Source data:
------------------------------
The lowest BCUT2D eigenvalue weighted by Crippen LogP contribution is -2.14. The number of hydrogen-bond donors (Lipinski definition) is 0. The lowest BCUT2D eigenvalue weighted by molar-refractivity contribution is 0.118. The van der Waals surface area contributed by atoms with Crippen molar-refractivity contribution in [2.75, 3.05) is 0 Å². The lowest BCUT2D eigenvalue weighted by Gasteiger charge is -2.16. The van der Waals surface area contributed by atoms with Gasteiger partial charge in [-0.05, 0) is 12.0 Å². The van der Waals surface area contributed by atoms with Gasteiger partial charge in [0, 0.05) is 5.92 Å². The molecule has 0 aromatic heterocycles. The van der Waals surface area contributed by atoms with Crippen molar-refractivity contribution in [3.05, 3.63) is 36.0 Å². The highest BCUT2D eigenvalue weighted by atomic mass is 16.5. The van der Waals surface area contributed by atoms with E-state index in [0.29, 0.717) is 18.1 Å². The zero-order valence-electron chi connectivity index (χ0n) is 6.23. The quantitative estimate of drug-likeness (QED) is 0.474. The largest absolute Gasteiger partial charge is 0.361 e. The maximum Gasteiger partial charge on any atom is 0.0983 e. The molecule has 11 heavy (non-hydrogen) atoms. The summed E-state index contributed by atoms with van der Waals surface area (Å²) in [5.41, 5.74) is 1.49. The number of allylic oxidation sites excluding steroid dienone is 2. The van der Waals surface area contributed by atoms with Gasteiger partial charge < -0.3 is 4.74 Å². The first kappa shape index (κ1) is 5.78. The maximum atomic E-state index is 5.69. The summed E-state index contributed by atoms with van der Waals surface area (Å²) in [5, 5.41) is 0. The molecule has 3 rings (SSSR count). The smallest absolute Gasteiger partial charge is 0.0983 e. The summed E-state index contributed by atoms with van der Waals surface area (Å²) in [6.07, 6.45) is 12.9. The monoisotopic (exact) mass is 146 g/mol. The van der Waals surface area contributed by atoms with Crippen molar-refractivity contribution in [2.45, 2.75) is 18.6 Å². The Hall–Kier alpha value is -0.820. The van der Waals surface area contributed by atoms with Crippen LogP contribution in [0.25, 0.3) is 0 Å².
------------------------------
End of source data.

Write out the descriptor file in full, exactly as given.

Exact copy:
The lowest BCUT2D eigenvalue weighted by Crippen LogP contribution is -2.14. The number of hydrogen-bond donors (Lipinski definition) is 0. The lowest BCUT2D eigenvalue weighted by molar-refractivity contribution is 0.118. The van der Waals surface area contributed by atoms with Crippen molar-refractivity contribution in [2.75, 3.05) is 0 Å². The lowest BCUT2D eigenvalue weighted by Gasteiger charge is -2.16. The van der Waals surface area contributed by atoms with Gasteiger partial charge in [-0.05, 0) is 12.0 Å². The van der Waals surface area contributed by atoms with Gasteiger partial charge in [0, 0.05) is 5.92 Å². The molecule has 0 aromatic heterocycles. The van der Waals surface area contributed by atoms with Crippen molar-refractivity contribution in [3.05, 3.63) is 36.0 Å². The highest BCUT2D eigenvalue weighted by atomic mass is 16.5. The van der Waals surface area contributed by atoms with E-state index in [0.29, 0.717) is 18.1 Å². The zero-order valence-electron chi connectivity index (χ0n) is 6.23. The quantitative estimate of drug-likeness (QED) is 0.474. The largest absolute Gasteiger partial charge is 0.361 e. The maximum Gasteiger partial charge on any atom is 0.0983 e. The molecule has 11 heavy (non-hydrogen) atoms. The summed E-state index contributed by atoms with van der Waals surface area (Å²) in [5.41, 5.74) is 1.49. The number of allylic oxidation sites excluding steroid dienone is 2. The van der Waals surface area contributed by atoms with Gasteiger partial charge < -0.3 is 4.74 Å². The first kappa shape index (κ1) is 5.78. The maximum atomic E-state index is 5.69. The summed E-state index contributed by atoms with van der Waals surface area (Å²) in [5, 5.41) is 0. The molecule has 3 rings (SSSR count). The smallest absolute Gasteiger partial charge is 0.0983 e. The summed E-state index contributed by atoms with van der Waals surface area (Å²) in [6.07, 6.45) is 12.9. The monoisotopic (exact) mass is 146 g/mol. The van der Waals surface area contributed by atoms with Crippen molar-refractivity contribution in [2.45, 2.75) is 18.6 Å². The Hall–Kier alpha value is -0.820. The van der Waals surface area contributed by atoms with Crippen LogP contribution in [0.25, 0.3) is 0 Å².